This week on Ask Gardenerd, Paula asks, “Good morning. I have four tomato plants growing in seven gallon containers on my deck one of the plants has a few blossoms that have dried up. I am concerned there is a problem I should be aware of. All seem to be growing well and fill the containers both vertically and horizontally. Thanks for your help.”
Several other gardenerds have asked about tomato blossoms not fruiting, and we run across this problem here at Gardenerd HQ. So it’s definitely time to address this issue. Let’s take a look at the problem.
Frequent Feeding Makes a Difference
It’s important to remember that containers don’t allow plants to dive deep for nutrients buried deep in the soil, so you have to give them everything they will need for the duration of growing, flowering, and fruiting. That means feeding them more often than you would with tomatoes in the ground. Even if you used the best quality potting soil when planting, tomatoes still need a lil’ sumthin’ sumthin’ along the way. Add compost and worm castings when you fertilize to boost soil microbial activity.
Phosphorus and Potassium are responsible for fruiting, flowering, and overall vigor. It sounds like you’ve got enough Potassium, but are probably lacking phosphorus. We like sea bird guano as a good source of phosphorus. We use it in our home made fertilizer.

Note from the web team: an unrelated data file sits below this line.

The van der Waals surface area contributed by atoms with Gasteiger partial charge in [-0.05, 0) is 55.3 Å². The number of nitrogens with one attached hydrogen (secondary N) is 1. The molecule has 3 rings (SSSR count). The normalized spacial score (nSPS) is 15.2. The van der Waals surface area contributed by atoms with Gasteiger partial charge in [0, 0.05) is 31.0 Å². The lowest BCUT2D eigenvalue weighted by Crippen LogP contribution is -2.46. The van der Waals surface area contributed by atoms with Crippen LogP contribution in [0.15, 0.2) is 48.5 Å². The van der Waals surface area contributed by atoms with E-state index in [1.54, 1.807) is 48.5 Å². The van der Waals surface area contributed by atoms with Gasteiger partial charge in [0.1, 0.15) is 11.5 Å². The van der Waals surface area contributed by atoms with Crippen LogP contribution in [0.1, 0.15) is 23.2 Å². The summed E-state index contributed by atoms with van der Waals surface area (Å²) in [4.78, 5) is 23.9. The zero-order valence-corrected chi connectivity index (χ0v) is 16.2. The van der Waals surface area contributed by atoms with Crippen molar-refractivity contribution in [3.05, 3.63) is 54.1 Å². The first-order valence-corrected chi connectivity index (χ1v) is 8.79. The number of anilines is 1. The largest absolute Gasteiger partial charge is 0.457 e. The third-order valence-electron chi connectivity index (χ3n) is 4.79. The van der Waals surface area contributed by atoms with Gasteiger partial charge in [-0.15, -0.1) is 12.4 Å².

Advice from Our Favorite TomatoManiac!
We asked Scott Daigre from TomatoMania about this issue, and he said he was working on a post to answer the same question. Seems you’re not alone, Paula. Here’s what Scott had to say:
“Growing in containers is a terrific way to grow tomatoes. However, it also can be the most inconsistent space in which to grow. The plant wants consistency – there’s the challenge for home gardeners.”
Here are some of Scott’s check points to look at before feeding:
- How big is the pot? 15″ x 15″ or bigger? That’s optimal.
- Did you use all new high quality potting soil (plus amendments) when you planted?
- Where is the pot? On a hot concrete surface? Try to change that or limit reflected heat.
- What’s the pot made of? Black plastic or similar that will heat up intolerably? Wrap the pot with canvas or burlap – or anything. Keep the roots COOL.
- How much sun does it get? 6-8 hours of sun is full sun and all your plants need. Morning sun or searing late heat? Opt for the former. 12 hours of sun a day on a container planting could be considered torture!
- If all those items are dealt with or have been accomplished then you, the gardener, are the wild card.”
Scott suggests fertilizing containers “every ten to fourteen days.” We’ve even started feeding weekly here at Gardenerd HQ to curtail the issue quickly. Once we see improvement, we’ll back off.
Scott also suggests watering “as consistently as possible. Depending on the size of the pot, what the pot is made of and how much sun it’s exposed to you might be watering every day.”
We hope these tips help you achieve a higher fruit set with your container tomato plants, and finally end the issue of tomato blossoms not fruiting. Don’t give up, Paula! We’re all in this together.